“Mastering the use of conduit bending tools separates experienced journeymen electricians from apprentices or the occasional bender user,” Axon said. “Consistently making good, wrinkle-free, and round-shaped bends that result in parallel or concentric conduit runs not only ensures good results for cable pulling, but are an aesthetically pleasing outcome as well.”

Large jobs have bending requirements beyond the capabilities of basic hand benders, and several options are available to fit workloads.

Mechanical benders

When bending workloads require more than a hand bender, mechanical benders are a step up. While muscle power still provides the force of making bends, shoe and bending components are mounted on a cart or carriage that can be rolled around the job site. Interchangeable shoes are used for various conduit types and sizes. Some models can be removed from the cart and mounted on a truck or workbench.

Electric benders

High-production bending requires electric models, which speed production by making bends in seconds. They have programmable capabilities for making accurate repeat bends at the same angles, remote pendant controls, and the capability to calculate layout measurements for various bends before work begins.

“Electrical benders have evolved greatly in recent years,” said Gardner Bender’s Coulis. “Some of the major improvements involve making the product easier, faster and safer to get to and throughout the job site. Other newer features simplify the ability to preset the bend angle. This process helps immensely in making fast, repetitive, accurate bends, especially in an offset bending application.”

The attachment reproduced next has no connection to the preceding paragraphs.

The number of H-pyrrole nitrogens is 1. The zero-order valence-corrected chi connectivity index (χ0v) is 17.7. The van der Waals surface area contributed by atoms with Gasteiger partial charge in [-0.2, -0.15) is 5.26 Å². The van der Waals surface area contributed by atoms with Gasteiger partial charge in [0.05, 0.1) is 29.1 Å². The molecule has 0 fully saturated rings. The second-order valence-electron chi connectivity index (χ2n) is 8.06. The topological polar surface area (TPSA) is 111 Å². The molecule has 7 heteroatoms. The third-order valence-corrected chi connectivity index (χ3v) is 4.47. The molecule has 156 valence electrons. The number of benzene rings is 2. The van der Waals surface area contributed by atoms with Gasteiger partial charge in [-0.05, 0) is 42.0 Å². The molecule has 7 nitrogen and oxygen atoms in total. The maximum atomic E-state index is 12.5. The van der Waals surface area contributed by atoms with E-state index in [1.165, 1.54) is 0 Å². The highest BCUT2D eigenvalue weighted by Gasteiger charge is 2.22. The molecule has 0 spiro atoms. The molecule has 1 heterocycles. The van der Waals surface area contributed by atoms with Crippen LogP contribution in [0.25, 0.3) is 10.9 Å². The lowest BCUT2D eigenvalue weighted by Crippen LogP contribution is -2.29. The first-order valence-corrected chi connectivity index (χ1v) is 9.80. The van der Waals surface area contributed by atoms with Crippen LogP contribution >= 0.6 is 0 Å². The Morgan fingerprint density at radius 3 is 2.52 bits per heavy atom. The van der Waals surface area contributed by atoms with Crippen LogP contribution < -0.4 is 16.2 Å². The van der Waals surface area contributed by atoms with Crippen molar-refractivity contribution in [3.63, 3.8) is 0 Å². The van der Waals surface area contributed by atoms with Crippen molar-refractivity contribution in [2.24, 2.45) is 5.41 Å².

Although some higher end benders allow multiple types of conduit to be bent with a minimal number of parts, Coulis said bending different types of conduit—EMT, IMC, rigid, PVC-coated rigid and electrical PVC—often requires several different components within a bending machine. As outside diameters of conduit changes with the type of conduit being used, dimensions and shape of the bending shoes must be different, too, as must the roller supports that form the outside edge of the bend radius.

Hydraulic benders

Hydraulic benders are most often used for rigid conduit or for conduits in sizes from 21/2 to 5 inches, which are too large for electric benders. They make smooth, round bends without conduit squeeze or bulge and without splitting pipe seams. Manual or electric hydraulic pumps provide power.

Greenlee and Gardner Bender both offer a complete line of benders and accessories from hand, mechanical, hydraulic, sophisticated electric models, and equipment to bend PVC pipe (see box).

“Contractors require a variety of conduit bending tool solutions to complete their jobs safely, efficiently and professionally,” Axon said. “With the growth in lean construction practices, contractors are increasingly utilizing prefab shops to complete conduit bending work at their facility and then bring the bent conduit to the job site for installation. The range of bending tools available give the contractor the ability to really choose the right bender solution for a given job and complete their work faster, safer and easier.”

GRIFFIN, a construction and tools writer from Oklahoma City, can be reached at up-front@cox.net.